Winds Changing for Investments in Infrastructure


Winds Changing for Investments in InfrastructureClimate Change Risks to Infrastructure Investments

The Task Force on Climate-related Financial Disclosures (TCFD) is developing voluntary, consistent climate-related financial risk disclosures for companies to provide information to infrastructure investors, lenders, insurers, and other stakeholders.Infrastrure, which includes new developments in water, energy and energy efficiency, are subject to the impacts of weather, market and pricing fluctuations. Developing methodologies that help rate risks is an important step toward building infrastructure markets at a scale that can affect the impact of increased demands on resources. The event, which brought together high level executives from public and private organizations, helped define some of the issues and suggest resources and approaches to managing new asset markets.

Key takeaways from the event include:

  • Long-term infrastructure investments should systematically incorporate climate risk screening into their financial models.
  • Revenue from infrastructure investments (e.g., wind farm, solar farm, hydro dam) may fluctuate on a yearly basis as a result of the variability of the resource (wind, cloud cover, rain). 
  • Climate and weather data can be obtained for modeling from sources like the National Climatic Data Center, NASA, National Center for Atmospheric Research, and local meteorological stations and agencies.
  • Insurance products are available to provide a payout when revenue falls short as a result of resource variability.
  • Even for climate impacts not expected to occur for 10 to 20 years, the long time frame of infrastructure projects and the large potential impacts justifies taking such considerations into account in the design stage or during long-term operational and maintenance schedules.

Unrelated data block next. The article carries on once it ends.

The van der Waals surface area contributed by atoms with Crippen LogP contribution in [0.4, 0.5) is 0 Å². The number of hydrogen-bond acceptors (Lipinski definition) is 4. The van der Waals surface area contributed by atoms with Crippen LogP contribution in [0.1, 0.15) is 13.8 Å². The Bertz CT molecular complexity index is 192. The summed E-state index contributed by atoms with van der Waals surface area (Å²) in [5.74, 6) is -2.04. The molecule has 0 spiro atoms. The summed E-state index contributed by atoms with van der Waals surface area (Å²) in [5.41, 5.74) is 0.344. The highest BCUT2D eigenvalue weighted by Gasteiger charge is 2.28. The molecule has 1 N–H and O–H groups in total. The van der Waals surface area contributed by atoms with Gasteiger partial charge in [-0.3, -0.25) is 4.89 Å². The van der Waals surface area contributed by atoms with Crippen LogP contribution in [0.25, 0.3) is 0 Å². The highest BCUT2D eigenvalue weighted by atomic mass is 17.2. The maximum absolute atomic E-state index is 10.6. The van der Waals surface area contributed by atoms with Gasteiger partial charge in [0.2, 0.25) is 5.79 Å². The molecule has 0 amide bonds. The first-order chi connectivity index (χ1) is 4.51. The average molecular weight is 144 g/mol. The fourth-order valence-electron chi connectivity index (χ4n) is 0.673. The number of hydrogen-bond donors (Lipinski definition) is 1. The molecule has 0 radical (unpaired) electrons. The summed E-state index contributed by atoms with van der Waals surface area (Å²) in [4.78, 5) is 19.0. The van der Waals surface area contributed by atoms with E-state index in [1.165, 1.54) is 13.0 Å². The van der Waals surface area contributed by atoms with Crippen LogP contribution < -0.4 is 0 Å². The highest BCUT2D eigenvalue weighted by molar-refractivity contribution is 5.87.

• A key next step in order to facilitate investment in resilient infrastructure is to make more localized information available on climate risks, especially for the private sector and investors.


The CEADIR Discussion Series, held in July 2016, hosted four climate finance experts to speak on “Climate Change Risks to Infrastructure Investments.” 

  •  Vladimir Stenek, Senior Climate Change Specialist at the International Finance Corporation (IFC), discussed climate change influences and financial risks identified in case studies on coastal adaptation in Colombia and hydropower in Zambia.
  •  Roseann Casey, Policy Lead in USAID’s Power Africa and Trade Africa Office, focused on USAID’s work in African electric power policy reforms and investments, including distribution grids and renewable energy sources.
  •  Mathias Jungen, Senior Vice President at Swiss Re Group, discussed how insurance companies calculate the effects of changing weather patterns on energy infrastructure, with insights from ongoing work on hydroelectric power in Colombia.
  •  Matt Austin, USAID Private Capital and Microenterprise Office, moderated the discussion.


Sponsored by USAID's Climate Economic Analysis for Development, Investment and Resilience project, the panel discussed how long-term infrastructure investments can systematically incorporate climate risk analysis and screening in their financial models and mitigate these risks. A 2015 conference organized by the Agence Française de Developpement and the World Bank focused on the impacts of climate change on power and water infrastructure in Africa. The effects of climate change on infrastructure, especially for transport, energy and trade are a major concern for private companies, investors, governments, and donors. Climate change will exacerbate existing concerns about the adequacy of infrastructure investments in Africa raised by the Brookings Institution. Proper integration of climate change in planning and design can reduce climate risks to hydropower, irrigation, and other vulnerable infrastructure investments

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